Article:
Some regulations governing hazardous waste management

The importance of hazardous waste management has created the need to establish regulatory frameworks to govern and oversea the implementation of the various schemes for better protection of the environment.
Some of these texts are:

  • The Basel Convention on the Control of Transboundary Movements of Hazardous Wastes and their Disposal of 22 March 1989 – this is the most important regulatory framework for the management of hazardous waste.
  • The Bamako Convention on the ban on the Import into Africa and the Control of Transboundary Movement and Management of Hazardous Wastes within Africa) signed on 30 January 1991.
  • Local laws like hydrocarbons specific regulations contain provisions on respect and protection of the environment by operators in the sector.
Challenges of Hazardous Waste Management

In Africa countries, hazardous waste management faces a lot of challenges.
These include:

  • systems which lack a systematic approach to administering waste management programs;
  • inability to effectively collect and manage wastes to reduce the negative impacts of O&G activities;
  • the regulatory frameworks and regulations which do not adequately address hazardous waste treatment and final disposal;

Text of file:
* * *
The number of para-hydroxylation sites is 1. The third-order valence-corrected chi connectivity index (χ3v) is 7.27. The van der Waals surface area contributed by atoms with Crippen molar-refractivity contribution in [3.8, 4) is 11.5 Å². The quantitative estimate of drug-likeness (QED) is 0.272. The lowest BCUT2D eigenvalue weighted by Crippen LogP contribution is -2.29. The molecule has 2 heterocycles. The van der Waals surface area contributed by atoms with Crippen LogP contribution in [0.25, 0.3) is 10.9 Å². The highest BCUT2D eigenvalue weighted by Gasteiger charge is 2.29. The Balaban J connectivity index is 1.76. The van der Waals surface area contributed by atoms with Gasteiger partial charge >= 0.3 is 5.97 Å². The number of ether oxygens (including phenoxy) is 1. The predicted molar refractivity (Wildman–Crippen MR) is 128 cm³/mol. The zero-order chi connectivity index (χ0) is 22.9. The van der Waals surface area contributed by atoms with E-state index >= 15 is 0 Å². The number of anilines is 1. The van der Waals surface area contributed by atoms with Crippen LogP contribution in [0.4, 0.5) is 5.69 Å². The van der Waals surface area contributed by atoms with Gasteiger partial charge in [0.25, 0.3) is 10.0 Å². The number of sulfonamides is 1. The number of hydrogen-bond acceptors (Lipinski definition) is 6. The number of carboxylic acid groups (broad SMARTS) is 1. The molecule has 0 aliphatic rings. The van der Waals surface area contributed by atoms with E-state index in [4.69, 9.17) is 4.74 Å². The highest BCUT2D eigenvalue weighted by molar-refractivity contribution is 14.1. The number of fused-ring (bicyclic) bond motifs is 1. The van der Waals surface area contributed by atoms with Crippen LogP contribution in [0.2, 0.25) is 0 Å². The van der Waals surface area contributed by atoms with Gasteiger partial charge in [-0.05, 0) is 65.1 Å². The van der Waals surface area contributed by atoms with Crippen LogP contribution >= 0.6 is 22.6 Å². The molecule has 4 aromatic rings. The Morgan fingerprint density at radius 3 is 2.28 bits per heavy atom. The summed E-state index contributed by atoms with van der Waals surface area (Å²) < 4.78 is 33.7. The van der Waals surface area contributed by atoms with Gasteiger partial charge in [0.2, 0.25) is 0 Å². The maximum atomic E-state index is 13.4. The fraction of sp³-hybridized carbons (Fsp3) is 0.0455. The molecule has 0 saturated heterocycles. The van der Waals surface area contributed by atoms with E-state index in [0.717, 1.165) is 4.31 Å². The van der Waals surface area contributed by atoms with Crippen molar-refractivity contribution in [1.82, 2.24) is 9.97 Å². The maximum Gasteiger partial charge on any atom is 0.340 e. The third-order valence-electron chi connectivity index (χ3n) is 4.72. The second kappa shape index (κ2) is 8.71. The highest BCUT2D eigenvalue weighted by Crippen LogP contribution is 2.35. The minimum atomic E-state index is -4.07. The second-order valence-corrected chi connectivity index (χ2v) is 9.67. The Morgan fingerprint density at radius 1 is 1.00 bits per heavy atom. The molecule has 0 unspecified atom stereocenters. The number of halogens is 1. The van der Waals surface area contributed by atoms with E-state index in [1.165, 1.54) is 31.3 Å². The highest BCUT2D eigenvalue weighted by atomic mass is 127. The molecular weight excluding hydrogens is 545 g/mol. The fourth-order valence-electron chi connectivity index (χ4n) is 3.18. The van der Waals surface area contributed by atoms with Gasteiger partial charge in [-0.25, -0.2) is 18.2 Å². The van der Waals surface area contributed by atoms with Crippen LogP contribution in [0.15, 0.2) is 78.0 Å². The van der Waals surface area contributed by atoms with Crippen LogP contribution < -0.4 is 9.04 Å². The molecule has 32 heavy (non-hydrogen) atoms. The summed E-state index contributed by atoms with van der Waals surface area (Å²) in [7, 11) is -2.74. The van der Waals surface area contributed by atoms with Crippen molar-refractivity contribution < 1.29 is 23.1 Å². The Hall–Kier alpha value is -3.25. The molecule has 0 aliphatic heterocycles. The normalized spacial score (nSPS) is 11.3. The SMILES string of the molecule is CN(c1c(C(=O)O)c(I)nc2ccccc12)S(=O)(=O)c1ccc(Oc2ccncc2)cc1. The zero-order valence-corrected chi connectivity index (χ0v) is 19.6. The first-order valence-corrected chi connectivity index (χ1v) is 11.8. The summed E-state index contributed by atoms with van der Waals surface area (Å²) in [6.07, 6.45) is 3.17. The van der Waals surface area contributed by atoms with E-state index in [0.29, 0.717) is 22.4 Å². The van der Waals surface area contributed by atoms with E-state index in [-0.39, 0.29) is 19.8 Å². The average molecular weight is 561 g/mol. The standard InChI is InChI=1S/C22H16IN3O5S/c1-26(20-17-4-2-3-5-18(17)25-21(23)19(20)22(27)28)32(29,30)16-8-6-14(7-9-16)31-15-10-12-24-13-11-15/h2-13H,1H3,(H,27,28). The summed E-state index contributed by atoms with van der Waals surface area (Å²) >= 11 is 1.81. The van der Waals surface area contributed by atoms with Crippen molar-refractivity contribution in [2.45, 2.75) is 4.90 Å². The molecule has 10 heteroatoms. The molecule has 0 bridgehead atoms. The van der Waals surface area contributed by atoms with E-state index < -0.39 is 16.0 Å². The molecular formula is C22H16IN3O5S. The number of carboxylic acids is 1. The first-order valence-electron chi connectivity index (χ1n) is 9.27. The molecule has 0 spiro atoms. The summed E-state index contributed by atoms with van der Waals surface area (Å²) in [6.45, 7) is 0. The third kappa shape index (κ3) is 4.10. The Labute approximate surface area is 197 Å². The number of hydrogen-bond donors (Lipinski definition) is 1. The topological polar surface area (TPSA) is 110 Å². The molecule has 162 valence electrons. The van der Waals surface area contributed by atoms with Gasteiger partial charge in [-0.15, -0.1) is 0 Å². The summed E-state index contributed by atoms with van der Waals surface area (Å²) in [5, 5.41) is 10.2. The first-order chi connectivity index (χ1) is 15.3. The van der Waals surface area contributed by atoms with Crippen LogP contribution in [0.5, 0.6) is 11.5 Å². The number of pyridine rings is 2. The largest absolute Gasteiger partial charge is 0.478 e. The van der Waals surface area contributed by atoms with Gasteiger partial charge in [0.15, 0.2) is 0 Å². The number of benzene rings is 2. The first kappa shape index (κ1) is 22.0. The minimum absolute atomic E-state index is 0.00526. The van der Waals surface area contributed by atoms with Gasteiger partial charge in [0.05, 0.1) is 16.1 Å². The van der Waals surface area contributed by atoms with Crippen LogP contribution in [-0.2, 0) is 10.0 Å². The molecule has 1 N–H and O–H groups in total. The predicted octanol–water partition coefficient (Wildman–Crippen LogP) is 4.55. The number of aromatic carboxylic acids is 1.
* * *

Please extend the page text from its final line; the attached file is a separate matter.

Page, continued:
• inadequacies in the implementation of regulations associated with hazardous waste management due to fragmented responsibilities among government departments and local authorities;
  • Poor conduct and inappropriate disposal methods exercised during the handling and disposal of hazardous wastes which increase significant health hazards and environmental pollution due to the harmful nature of the waste;
  • Lack of necessary rules, plans, regulations, and instructions on different aspect of collections and disposal of waste;
  • Many developing countries have no dedicated hazardous landfill disposal facilities.
Recommendations

Past research studies have established that the key driver to hazardous waste management is the involvement of all the stakeholders including waste generators, regulators, decision makers, waste processors, and informal and formal sectors. These stakeholders have a crucial role in improving the system by ensuring the development and delivery of effective and efficient hazardous waste management programs.

Some recommendations are:

  • Enact laws and regulations which will adequately address the issue, whilst considering the dynamics and peculiarities of the oil and gas sector in the country;
  • Establish a regulatory body within the States that will have as principal role to monitor the effective management of hazardous materials; and
  • Implement and enforce more consistent measures.

ABOUT THE AUTHOR
Vanessa Neyam is a Senior Associate at Clarence Abogados & Asociados. Vanessa is admitted to the Nigerian Bar Association and the Cameroon Bar Association. She has been involved in a number of landmark project financing of different calibre and has a principally corporate and commercial practice. She worked as an Associate with Zangue & Partners- Avocats before joining Clarence.
For enquiries, please contact us at info@clarenceabogados.com or visit our website.